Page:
Bring 'em Back Alive - Styrofoam Traps

Created by Lorraine Olendzenski, St Lawrence University

The tiny spaces in Styrofoam peanuts and blocks of polyurethane foam can be colonized by microorganisms and can be used to fish bacteria and protists out of marine and freshwater environments.

Materials Needed

  • Several pieces of string or monofilament fishing line (approx. 8 inches each)
  • Fishing weight
  • Styrofoam peanuts or polyurethane foam
  • Leading String
  • Covered jar or Ziploc bag
  • Petri dishes


  1. Gather several pieces of string or monofilament fishing line (approximately 8 inches long) together in a bundle and tie in a single knot at one end. To the end of each piece of string except one, tie a Styrofoam peanut or small piece of soft foam. Add a fishing weight to the last piece of string and add a long string or fishing line leader to the top of the tied bundle. This array of traps can be tied to a pole and suspended in the water, or tied to a stone or brick and allowed to sink to the bottom of the water being sampled. Be sure that the foam is not exposed at low tide. The length of string leading to each foam piece should be short so that the foam does not float above the water surface.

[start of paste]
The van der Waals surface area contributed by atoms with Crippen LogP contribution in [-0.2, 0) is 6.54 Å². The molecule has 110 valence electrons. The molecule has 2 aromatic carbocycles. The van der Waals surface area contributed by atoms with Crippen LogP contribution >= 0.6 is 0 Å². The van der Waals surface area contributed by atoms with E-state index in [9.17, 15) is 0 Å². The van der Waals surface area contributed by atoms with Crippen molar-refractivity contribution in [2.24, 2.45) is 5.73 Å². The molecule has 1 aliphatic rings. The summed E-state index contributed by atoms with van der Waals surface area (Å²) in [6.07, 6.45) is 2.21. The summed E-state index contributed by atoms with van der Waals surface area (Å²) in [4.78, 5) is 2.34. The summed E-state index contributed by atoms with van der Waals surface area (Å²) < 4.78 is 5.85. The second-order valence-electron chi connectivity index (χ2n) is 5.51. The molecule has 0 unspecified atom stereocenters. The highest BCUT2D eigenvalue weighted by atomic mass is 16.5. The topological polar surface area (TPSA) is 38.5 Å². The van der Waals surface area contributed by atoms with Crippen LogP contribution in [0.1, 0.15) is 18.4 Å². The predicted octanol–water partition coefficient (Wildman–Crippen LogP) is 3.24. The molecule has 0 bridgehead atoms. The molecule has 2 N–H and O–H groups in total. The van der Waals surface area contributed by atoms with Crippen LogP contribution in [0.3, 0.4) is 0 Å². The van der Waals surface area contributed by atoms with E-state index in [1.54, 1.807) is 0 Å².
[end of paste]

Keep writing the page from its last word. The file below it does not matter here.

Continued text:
2. As with coverslip traps, the longer they are allowed to sit, the more different organisms will be observed. Allow traps to sit at least 24 hours before removing. Collect traps in the water that are suspended in and place into a Ziploc bag or covered jar. To observe organisms, simply squeeze the Styrofoam or polyurethane foam pieces into a dish. Observe dishes with a dissecting scope or pipette a drop of water onto a microscope slide and cover with a coverslip to observe under the light microscope.


Download (Microsoft Word 20kB Jun13 05) this activity in the form of a Word document.